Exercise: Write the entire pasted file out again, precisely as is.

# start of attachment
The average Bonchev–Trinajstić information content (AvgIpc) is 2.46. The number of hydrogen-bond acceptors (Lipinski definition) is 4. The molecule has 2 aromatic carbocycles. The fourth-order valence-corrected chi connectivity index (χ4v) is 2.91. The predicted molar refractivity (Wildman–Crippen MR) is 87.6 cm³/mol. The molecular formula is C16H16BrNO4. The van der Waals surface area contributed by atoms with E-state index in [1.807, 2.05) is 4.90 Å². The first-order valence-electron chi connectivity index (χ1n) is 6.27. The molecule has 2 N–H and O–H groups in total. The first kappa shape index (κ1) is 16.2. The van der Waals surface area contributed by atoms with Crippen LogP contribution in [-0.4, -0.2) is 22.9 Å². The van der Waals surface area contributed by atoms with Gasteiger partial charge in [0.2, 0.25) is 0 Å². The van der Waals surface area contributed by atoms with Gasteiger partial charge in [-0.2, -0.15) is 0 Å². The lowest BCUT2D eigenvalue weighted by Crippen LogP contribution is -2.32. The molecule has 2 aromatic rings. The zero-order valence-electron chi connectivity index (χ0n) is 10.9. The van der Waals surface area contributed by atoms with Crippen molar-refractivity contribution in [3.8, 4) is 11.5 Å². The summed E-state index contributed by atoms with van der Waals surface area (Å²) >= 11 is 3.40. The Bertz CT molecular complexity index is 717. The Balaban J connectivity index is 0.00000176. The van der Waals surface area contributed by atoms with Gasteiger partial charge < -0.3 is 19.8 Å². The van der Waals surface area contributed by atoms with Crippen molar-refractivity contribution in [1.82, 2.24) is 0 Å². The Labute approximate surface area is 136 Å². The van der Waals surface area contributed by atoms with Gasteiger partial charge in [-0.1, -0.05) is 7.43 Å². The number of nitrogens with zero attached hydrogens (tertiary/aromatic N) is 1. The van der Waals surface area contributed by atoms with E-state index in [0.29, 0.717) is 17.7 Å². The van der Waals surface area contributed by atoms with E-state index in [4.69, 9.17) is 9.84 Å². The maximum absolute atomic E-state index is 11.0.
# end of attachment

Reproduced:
The average Bonchev–Trinajstić information content (AvgIpc) is 2.46. The number of hydrogen-bond acceptors (Lipinski definition) is 4. The molecule has 2 aromatic carbocycles. The fourth-order valence-corrected chi connectivity index (χ4v) is 2.91. The predicted molar refractivity (Wildman–Crippen MR) is 87.6 cm³/mol. The molecular formula is C16H16BrNO4. The van der Waals surface area contributed by atoms with E-state index in [1.807, 2.05) is 4.90 Å². The first-order valence-electron chi connectivity index (χ1n) is 6.27. The molecule has 2 N–H and O–H groups in total. The first kappa shape index (κ1) is 16.2. The van der Waals surface area contributed by atoms with Crippen LogP contribution in [-0.4, -0.2) is 22.9 Å². The van der Waals surface area contributed by atoms with Gasteiger partial charge in [0.2, 0.25) is 0 Å². The van der Waals surface area contributed by atoms with Gasteiger partial charge in [-0.2, -0.15) is 0 Å². The lowest BCUT2D eigenvalue weighted by Crippen LogP contribution is -2.32. The molecule has 2 aromatic rings. The zero-order valence-electron chi connectivity index (χ0n) is 10.9. The van der Waals surface area contributed by atoms with Crippen molar-refractivity contribution in [3.8, 4) is 11.5 Å². The summed E-state index contributed by atoms with van der Waals surface area (Å²) >= 11 is 3.40. The Bertz CT molecular complexity index is 717. The Balaban J connectivity index is 0.00000176. The van der Waals surface area contributed by atoms with Gasteiger partial charge < -0.3 is 19.8 Å². The van der Waals surface area contributed by atoms with Crippen molar-refractivity contribution in [1.82, 2.24) is 0 Å². The Labute approximate surface area is 136 Å². The van der Waals surface area contributed by atoms with Gasteiger partial charge in [-0.1, -0.05) is 7.43 Å². The number of nitrogens with zero attached hydrogens (tertiary/aromatic N) is 1. The van der Waals surface area contributed by atoms with E-state index in [0.29, 0.717) is 17.7 Å². The van der Waals surface area contributed by atoms with E-state index in [4.69, 9.17) is 9.84 Å². The maximum absolute atomic E-state index is 11.0.